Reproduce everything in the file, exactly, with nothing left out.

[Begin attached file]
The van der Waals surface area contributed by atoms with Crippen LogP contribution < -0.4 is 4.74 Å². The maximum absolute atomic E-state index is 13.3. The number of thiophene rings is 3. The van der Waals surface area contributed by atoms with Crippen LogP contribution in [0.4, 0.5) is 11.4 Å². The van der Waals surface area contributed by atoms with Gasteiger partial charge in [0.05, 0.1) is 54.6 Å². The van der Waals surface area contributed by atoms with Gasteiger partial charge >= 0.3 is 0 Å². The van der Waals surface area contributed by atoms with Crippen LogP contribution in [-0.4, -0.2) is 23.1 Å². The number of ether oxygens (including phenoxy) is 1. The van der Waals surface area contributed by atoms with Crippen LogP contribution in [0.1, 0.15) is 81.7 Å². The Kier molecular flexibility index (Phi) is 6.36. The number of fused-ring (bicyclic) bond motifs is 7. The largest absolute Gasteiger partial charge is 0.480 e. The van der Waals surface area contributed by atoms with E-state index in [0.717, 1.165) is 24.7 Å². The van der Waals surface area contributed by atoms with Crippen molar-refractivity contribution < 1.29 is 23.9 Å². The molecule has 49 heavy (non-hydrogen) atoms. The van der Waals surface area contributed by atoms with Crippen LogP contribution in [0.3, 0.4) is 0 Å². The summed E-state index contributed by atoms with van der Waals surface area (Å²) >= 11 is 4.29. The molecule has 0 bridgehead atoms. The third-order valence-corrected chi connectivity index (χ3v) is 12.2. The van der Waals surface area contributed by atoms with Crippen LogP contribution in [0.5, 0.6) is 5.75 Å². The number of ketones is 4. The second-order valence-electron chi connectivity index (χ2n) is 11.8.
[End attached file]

The van der Waals surface area contributed by atoms with Crippen LogP contribution < -0.4 is 4.74 Å². The maximum absolute atomic E-state index is 13.3. The number of thiophene rings is 3. The van der Waals surface area contributed by atoms with Crippen LogP contribution in [0.4, 0.5) is 11.4 Å². The van der Waals surface area contributed by atoms with Gasteiger partial charge in [0.05, 0.1) is 54.6 Å². The van der Waals surface area contributed by atoms with Gasteiger partial charge >= 0.3 is 0 Å². The van der Waals surface area contributed by atoms with Crippen LogP contribution in [-0.4, -0.2) is 23.1 Å². The number of ether oxygens (including phenoxy) is 1. The van der Waals surface area contributed by atoms with Crippen LogP contribution in [0.1, 0.15) is 81.7 Å². The Kier molecular flexibility index (Phi) is 6.36. The number of fused-ring (bicyclic) bond motifs is 7. The largest absolute Gasteiger partial charge is 0.480 e. The van der Waals surface area contributed by atoms with E-state index in [0.717, 1.165) is 24.7 Å². The van der Waals surface area contributed by atoms with Crippen molar-refractivity contribution < 1.29 is 23.9 Å². The molecule has 49 heavy (non-hydrogen) atoms. The van der Waals surface area contributed by atoms with Crippen LogP contribution in [0.3, 0.4) is 0 Å². The summed E-state index contributed by atoms with van der Waals surface area (Å²) >= 11 is 4.29. The molecule has 0 bridgehead atoms. The third-order valence-corrected chi connectivity index (χ3v) is 12.2. The van der Waals surface area contributed by atoms with Crippen LogP contribution in [0.5, 0.6) is 5.75 Å². The number of ketones is 4. The second-order valence-electron chi connectivity index (χ2n) is 11.8.